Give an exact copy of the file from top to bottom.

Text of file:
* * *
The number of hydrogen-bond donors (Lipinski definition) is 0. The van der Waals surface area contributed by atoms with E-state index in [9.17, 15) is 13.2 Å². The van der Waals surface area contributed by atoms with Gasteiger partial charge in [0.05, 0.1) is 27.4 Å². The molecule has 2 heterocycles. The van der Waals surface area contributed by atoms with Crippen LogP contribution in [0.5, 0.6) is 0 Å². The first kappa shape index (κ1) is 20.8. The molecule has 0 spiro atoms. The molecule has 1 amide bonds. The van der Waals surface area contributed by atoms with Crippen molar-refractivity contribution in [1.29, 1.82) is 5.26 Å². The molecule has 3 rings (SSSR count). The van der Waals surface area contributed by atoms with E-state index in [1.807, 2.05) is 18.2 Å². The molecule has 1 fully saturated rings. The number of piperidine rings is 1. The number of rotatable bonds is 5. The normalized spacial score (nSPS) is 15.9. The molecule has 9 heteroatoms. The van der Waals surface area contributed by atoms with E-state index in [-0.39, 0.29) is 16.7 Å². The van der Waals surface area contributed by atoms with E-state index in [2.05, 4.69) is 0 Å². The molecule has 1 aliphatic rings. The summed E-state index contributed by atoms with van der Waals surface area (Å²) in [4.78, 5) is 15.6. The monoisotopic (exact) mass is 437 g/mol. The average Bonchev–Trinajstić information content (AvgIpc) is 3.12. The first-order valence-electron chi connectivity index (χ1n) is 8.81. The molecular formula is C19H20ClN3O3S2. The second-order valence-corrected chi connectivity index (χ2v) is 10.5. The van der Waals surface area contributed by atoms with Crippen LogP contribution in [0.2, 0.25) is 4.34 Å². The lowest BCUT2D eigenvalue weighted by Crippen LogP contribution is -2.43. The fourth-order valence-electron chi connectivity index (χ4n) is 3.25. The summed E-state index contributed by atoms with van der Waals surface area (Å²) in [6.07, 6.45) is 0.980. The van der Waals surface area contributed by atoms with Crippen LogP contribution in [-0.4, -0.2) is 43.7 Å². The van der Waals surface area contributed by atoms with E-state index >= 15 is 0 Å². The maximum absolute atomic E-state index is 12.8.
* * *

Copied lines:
The number of hydrogen-bond donors (Lipinski definition) is 0. The van der Waals surface area contributed by atoms with E-state index in [9.17, 15) is 13.2 Å². The van der Waals surface area contributed by atoms with Gasteiger partial charge in [0.05, 0.1) is 27.4 Å². The molecule has 2 heterocycles. The van der Waals surface area contributed by atoms with Crippen LogP contribution in [0.5, 0.6) is 0 Å². The first kappa shape index (κ1) is 20.8. The molecule has 0 spiro atoms. The molecule has 1 amide bonds. The van der Waals surface area contributed by atoms with Crippen molar-refractivity contribution in [1.29, 1.82) is 5.26 Å². The molecule has 3 rings (SSSR count). The van der Waals surface area contributed by atoms with E-state index in [1.807, 2.05) is 18.2 Å². The molecule has 1 fully saturated rings. The number of piperidine rings is 1. The number of rotatable bonds is 5. The normalized spacial score (nSPS) is 15.9. The molecule has 9 heteroatoms. The van der Waals surface area contributed by atoms with E-state index in [-0.39, 0.29) is 16.7 Å². The van der Waals surface area contributed by atoms with E-state index in [2.05, 4.69) is 0 Å². The molecule has 1 aliphatic rings. The summed E-state index contributed by atoms with van der Waals surface area (Å²) in [4.78, 5) is 15.6. The monoisotopic (exact) mass is 437 g/mol. The average Bonchev–Trinajstić information content (AvgIpc) is 3.12. The first-order valence-electron chi connectivity index (χ1n) is 8.81. The molecular formula is C19H20ClN3O3S2. The second-order valence-corrected chi connectivity index (χ2v) is 10.5. The van der Waals surface area contributed by atoms with Crippen LogP contribution in [0.2, 0.25) is 4.34 Å². The lowest BCUT2D eigenvalue weighted by Crippen LogP contribution is -2.43. The fourth-order valence-electron chi connectivity index (χ4n) is 3.25. The summed E-state index contributed by atoms with van der Waals surface area (Å²) in [6.07, 6.45) is 0.980. The van der Waals surface area contributed by atoms with Crippen LogP contribution in [-0.4, -0.2) is 43.7 Å². The van der Waals surface area contributed by atoms with E-state index >= 15 is 0 Å². The maximum absolute atomic E-state index is 12.8.